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REAL ESTATE 46: The MRTA applies to claimants with an unbroken chain of title of record.

This case involves action for quiet title to a 10-foot strip of land on a Lake.

In 2014, appellees brought an action against plaintiffs and the owners of Lot 55, which adjoins the western side of the 10-foot strip. Those appellees sought to keep plaintiffs and the owners of Lot 55 from constructing docks on their property that would interfere with appellees’ usage of a dock constructed on the 10-foot strip.

The appellees contended, based upon an even earlier civil case from 1980, and based upon their predecessors in interest, that they had riparian rights connected to the 10-foot strip.

The trial court disagreed, dismissed appellees’ complaint, and ultimately sanctioned appellees for making subsequent claims regarding adverse possession and a prescriptive easement that the trial court found to be frivolous.

Notably, because appellees’ ownership interest in the 10-foot strip arises from quitclaim deeds that were executed during the pendency of the prior appeal, appellees did not claim any ownership interest in the 10-foot strip at the time.

Consequently, the trial court determined that it was plaintiffs that lacked standing in the case. The court further concluded that, by providing the quitclaim deeds with their motion for summary disposition, appellees had provided prima facie evidence of their interest in the 10-foot strip; therefore, they had standing. The court then granted appellees’ motion for summary disposition and dismissed plaintiffs’ complaint.

Even viewed in the light most favorable to plaintiffs, the deeds make it clear that neither plaintiffs nor their predecessors ever had an ownership interest in the western 10 feet of Lot 56.

As discussed, plaintiffs’ claim to the western 10 feet of Lot 56 contravenes the explicit language of their deed. The documentary evidence clearly establishes that plaintiffs purchased the eastern 40 feet of Lot 56 in 2013 and nothing else.

The MRTA applies to claimants with an unbroken chain of title of record to any interest in land for 20 years for mineral interests and 40 years for other interests.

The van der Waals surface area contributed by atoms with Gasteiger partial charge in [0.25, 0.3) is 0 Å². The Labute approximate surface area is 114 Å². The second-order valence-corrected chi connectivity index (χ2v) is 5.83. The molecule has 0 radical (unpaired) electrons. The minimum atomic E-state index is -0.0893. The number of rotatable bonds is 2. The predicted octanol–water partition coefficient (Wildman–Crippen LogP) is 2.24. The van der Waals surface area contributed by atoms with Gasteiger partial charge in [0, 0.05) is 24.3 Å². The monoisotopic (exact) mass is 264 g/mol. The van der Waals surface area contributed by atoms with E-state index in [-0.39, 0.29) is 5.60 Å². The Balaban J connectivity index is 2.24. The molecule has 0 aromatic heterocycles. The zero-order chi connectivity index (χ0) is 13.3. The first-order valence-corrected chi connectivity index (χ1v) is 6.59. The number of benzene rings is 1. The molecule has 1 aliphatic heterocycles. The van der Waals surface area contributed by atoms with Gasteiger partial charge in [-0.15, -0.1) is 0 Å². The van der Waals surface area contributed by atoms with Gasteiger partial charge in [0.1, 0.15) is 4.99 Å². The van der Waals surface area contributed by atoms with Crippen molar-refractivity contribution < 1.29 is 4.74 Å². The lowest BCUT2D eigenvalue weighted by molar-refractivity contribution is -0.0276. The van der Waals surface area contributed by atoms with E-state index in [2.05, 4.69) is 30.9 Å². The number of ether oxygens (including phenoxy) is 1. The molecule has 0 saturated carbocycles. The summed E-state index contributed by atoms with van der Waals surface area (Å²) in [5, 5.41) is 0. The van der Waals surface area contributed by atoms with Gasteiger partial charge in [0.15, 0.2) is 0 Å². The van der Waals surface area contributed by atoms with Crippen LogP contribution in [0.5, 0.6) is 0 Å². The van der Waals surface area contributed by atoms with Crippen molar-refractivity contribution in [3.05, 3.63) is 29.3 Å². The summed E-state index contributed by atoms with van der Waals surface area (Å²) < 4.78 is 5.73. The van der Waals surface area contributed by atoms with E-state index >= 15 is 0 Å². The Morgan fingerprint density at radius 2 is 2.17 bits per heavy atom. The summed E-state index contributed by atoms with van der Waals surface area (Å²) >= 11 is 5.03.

A person has an unbroken chain of title in land if the official public records evidence either:

(a) A conveyance or other title transaction not less than 20 years in the past for mineral interests and 40 years for other interests, which conveyance or other title transaction purports to create the interest in that person, with nothing appearing of record purporting to divest that person of the purported interest.

(b) A conveyance or other title transaction not less than 20 years in the past for mineral interests and 40 years for other interests, which conveyance or other title transaction purports to create the interest in some other person and other conveyances or title transactions of record by which the purported interest has become vested in the person first referred to in this section, with nothing appearing of record purporting to divest the person first referred to in this section of the purported interest. [MCL 565.102(1)(a) and (1)(b).]

Are you involved in a real estate dispute in Michigan? Are you seeking an efficient and effective resolution to a property litigation matter?

Our lawyers represent clients in a wide range of real estate litigation, including:

  • Boundary disputes
  • Neighbor disputes
  • Easement and access disputes

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